Jury acquits 2 LA gang members charged with gang rape

SANTA ANA — A jury acquitted two members of a Los Angeles street gang of sex charges today, but one could be retried on racketeering and drug charges after an Orange County jury failed to reach a verdict and a mistrial was declared.

Lizandro Rincon and Armando Ramirez, who belong to the Florencia 13 gang in South Central and Huntington Park, were found innocent of participating in a gang rape of a 15-year-old runaway during a gang initiation.

However, Rincon was found guilty of possession of ammunition by a felon, which could result in a 10-year federal prison sentence.

Prosecutors said the mostly Latino gang engaged in murder, drug trafficking, extortion and kidnapping, and that its members feuded with black gangs and would shoot black people even if they weren't in a gang.

Rincon was accused of authorizing — along with others — the execution of Florencia 13 gang member Johnny Ibarra because he killed a fellow gang member without permission, according to prosecutors.

Assistant U.S. Attorney Peter Hernandez said prosecutors will decide next week whether to try Rincon a third time on racketeering, conspiracy and drug charges.

The government's attempt to prosecute him on those same charges last year also led to a mistrial when a jury could not reach a verdict.

"The jury has rendered its verdict and we accept that,'' Hernandez said.

Rincon's attorney Correen Ferrentino noted that in both of Rincon's trials the jury was split. The jury this time was 10-2 against convicting Ramirez on the racketeering conspiracy and split on the other charges.

"We're a little disappointed there was no verdict,'' on some of the charges against Ramirez, his attorney Craig Wilke said. "But we're pleased with the acquittal. We were hoping for an acquittal on all counts.''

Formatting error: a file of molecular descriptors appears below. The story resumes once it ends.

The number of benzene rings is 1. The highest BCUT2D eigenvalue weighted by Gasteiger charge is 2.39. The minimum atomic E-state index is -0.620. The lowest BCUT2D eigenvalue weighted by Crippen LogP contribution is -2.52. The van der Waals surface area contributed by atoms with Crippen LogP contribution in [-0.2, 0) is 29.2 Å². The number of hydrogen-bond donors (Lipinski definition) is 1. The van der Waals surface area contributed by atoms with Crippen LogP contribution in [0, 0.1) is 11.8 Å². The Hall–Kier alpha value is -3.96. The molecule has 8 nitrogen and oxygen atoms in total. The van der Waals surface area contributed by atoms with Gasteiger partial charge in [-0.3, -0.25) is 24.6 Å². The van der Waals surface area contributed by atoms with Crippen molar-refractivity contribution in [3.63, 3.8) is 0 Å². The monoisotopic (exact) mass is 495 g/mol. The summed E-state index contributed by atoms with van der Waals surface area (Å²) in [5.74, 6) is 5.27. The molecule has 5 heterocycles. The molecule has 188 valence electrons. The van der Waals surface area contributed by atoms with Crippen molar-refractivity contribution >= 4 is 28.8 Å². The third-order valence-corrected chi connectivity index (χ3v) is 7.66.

Ferrentino praised the jury, which began deliberations Tuesday and had hours of wire-tapped phone calls played back for them on Wednesday, but could not reach a verdict on several counts.

"I think this jury worked hard understanding the law,'' Ferrentino said.

The defense noted the government's case relied on "jailhouse snitches'' who cut deals with federal prosecutors to avoid lengthy prison sentences.

The rape allegations were part of Violent Crimes in Aid of Racketeering charges. Rincon was accused of ordering the victim to obey Ramirez in the alleged rape that also involved four other men who were not charged.

Wilke argued during the trial that the girl's testimony could not be trusted because she used drugs and had consensual sex with other gang members.

Wilke also said that on the day of the alleged rape, Ramirez was in a hospital in Mexico being treated for a broken leg he suffered in a car accident.

Hernandez acknowledged in closing arguments that the girl's dates did not match up, but said it was likely she was confused at the time about what day the rape happened.

Prosecutors have had more success in earlier prosecutions of the gang.

They charged 105 people in connection with their investigation of Florencia 13, with 94 pleading guilty, three dead and four listed as fugitives, according to court records.

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